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How a Physical Pump Model Helped Saved Construction Costs and Reduce O&M Headaches
Author: Robert A. Teem and Sami Sarrouh
Date: 7/111
2011 AWWA Annual Conference, Washington, DC, June 12-16, 2011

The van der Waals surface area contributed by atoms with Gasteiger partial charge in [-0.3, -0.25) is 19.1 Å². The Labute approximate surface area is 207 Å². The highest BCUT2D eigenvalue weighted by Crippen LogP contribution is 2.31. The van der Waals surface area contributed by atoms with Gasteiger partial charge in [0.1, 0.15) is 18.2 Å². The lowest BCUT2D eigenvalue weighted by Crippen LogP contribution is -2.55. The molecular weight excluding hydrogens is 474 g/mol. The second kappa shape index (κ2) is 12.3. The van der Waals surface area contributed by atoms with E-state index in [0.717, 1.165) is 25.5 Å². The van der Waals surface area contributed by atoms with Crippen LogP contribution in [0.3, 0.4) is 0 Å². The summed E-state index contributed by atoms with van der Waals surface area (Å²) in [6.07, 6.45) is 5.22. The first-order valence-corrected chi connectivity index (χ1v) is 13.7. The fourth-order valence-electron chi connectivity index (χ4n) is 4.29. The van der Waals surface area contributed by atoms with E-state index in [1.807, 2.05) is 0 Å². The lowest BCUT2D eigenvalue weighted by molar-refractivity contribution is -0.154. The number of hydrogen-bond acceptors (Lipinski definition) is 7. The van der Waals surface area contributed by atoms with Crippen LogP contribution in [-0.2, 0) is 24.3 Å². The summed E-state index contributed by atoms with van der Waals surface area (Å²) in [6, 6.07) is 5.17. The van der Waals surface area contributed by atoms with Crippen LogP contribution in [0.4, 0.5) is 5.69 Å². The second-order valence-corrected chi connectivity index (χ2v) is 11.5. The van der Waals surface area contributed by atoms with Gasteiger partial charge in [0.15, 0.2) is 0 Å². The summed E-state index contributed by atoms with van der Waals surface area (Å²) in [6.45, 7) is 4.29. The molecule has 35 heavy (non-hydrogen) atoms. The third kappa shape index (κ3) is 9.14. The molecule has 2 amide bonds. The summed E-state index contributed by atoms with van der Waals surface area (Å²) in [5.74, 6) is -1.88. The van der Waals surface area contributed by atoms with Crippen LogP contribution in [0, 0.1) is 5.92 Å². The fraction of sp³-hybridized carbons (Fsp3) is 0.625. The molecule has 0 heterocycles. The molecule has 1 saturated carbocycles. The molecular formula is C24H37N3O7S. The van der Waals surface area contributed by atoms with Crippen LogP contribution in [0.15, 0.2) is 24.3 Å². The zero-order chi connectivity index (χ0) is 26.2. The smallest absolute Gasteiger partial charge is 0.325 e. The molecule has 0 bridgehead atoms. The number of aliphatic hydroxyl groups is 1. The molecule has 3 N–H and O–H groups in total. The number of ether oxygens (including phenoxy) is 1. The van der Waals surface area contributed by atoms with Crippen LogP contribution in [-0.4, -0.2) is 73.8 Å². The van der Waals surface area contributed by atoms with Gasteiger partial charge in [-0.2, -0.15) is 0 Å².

The existing Lake Townsend Dam (and integral raw water pump station) in Greensboro, NC (City) was failing due to alkali silica reaction (ASR) issues with the concrete, Brown and Caldwell was selected to perform the fast-track design of the new 30MGD raw water intake and pump station. Deep excavation along the shoreline of a lake can be very expensive. The challenge of this project was to design a raw water pump station that would have a long life, be easy to maintain, and meet the client’s budget. To add to the project’s complexity, the design had to be fast-tracked to meet a schedule driven by other commitments already under way. A team of experts was assembled to evaluate design alternatives and work with the City to determine the best approach to meet the tight design and construction schedule. The initial conceptual design followed Hydraulic Institute guidelines, but preliminary construction cost estimates proved to be too high. The design professionals presented the City with a unique concept. The pump station footprint was decreased by 10 feet by incorporating the design of patent pending pump cans, which saved over one million dollars in construction costs and reduced construction time in comparison with a traditionally sized station. To protect the client, prove the viability of the pump station configuration, and promote the highest hydraulic efficiency, a quarter scale physical model of the pump station was built and hydraulically tested at all design parameters. Potential fatal flaws were evaluated and the final design “tweaked” to optimize efficiency. In addition, the sizes of the pumps were significantly decreased to allow better flexibility and additional equipment and space savings. Only 500 HP was required, and replaced over 1,300 HP in the existing pump station.

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